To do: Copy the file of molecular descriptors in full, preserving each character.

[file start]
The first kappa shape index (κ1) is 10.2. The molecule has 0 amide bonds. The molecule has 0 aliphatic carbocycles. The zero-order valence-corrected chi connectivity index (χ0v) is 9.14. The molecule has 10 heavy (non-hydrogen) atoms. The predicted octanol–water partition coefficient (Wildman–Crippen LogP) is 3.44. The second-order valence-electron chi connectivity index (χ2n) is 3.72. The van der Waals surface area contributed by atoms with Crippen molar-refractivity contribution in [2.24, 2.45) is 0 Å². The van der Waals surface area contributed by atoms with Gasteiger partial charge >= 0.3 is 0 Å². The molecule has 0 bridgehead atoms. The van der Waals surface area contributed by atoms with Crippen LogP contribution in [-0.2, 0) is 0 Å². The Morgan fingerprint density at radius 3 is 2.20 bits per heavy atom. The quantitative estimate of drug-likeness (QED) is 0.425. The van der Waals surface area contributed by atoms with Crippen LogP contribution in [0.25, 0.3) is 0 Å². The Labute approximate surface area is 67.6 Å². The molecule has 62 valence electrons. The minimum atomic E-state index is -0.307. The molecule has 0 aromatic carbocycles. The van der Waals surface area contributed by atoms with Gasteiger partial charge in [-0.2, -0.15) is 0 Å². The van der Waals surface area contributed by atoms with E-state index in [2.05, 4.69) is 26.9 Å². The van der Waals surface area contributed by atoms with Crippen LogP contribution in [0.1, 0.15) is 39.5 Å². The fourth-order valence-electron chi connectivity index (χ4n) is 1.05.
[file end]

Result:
The first kappa shape index (κ1) is 10.2. The molecule has 0 amide bonds. The molecule has 0 aliphatic carbocycles. The zero-order valence-corrected chi connectivity index (χ0v) is 9.14. The molecule has 10 heavy (non-hydrogen) atoms. The predicted octanol–water partition coefficient (Wildman–Crippen LogP) is 3.44. The second-order valence-electron chi connectivity index (χ2n) is 3.72. The van der Waals surface area contributed by atoms with Crippen molar-refractivity contribution in [2.24, 2.45) is 0 Å². The van der Waals surface area contributed by atoms with Gasteiger partial charge >= 0.3 is 0 Å². The molecule has 0 bridgehead atoms. The van der Waals surface area contributed by atoms with Crippen LogP contribution in [-0.2, 0) is 0 Å². The Morgan fingerprint density at radius 3 is 2.20 bits per heavy atom. The quantitative estimate of drug-likeness (QED) is 0.425. The van der Waals surface area contributed by atoms with Crippen LogP contribution in [0.25, 0.3) is 0 Å². The Labute approximate surface area is 67.6 Å². The molecule has 62 valence electrons. The minimum atomic E-state index is -0.307. The molecule has 0 aromatic carbocycles. The van der Waals surface area contributed by atoms with Gasteiger partial charge in [-0.2, -0.15) is 0 Å². The van der Waals surface area contributed by atoms with E-state index in [2.05, 4.69) is 26.9 Å². The van der Waals surface area contributed by atoms with Crippen LogP contribution in [0.1, 0.15) is 39.5 Å². The fourth-order valence-electron chi connectivity index (χ4n) is 1.05.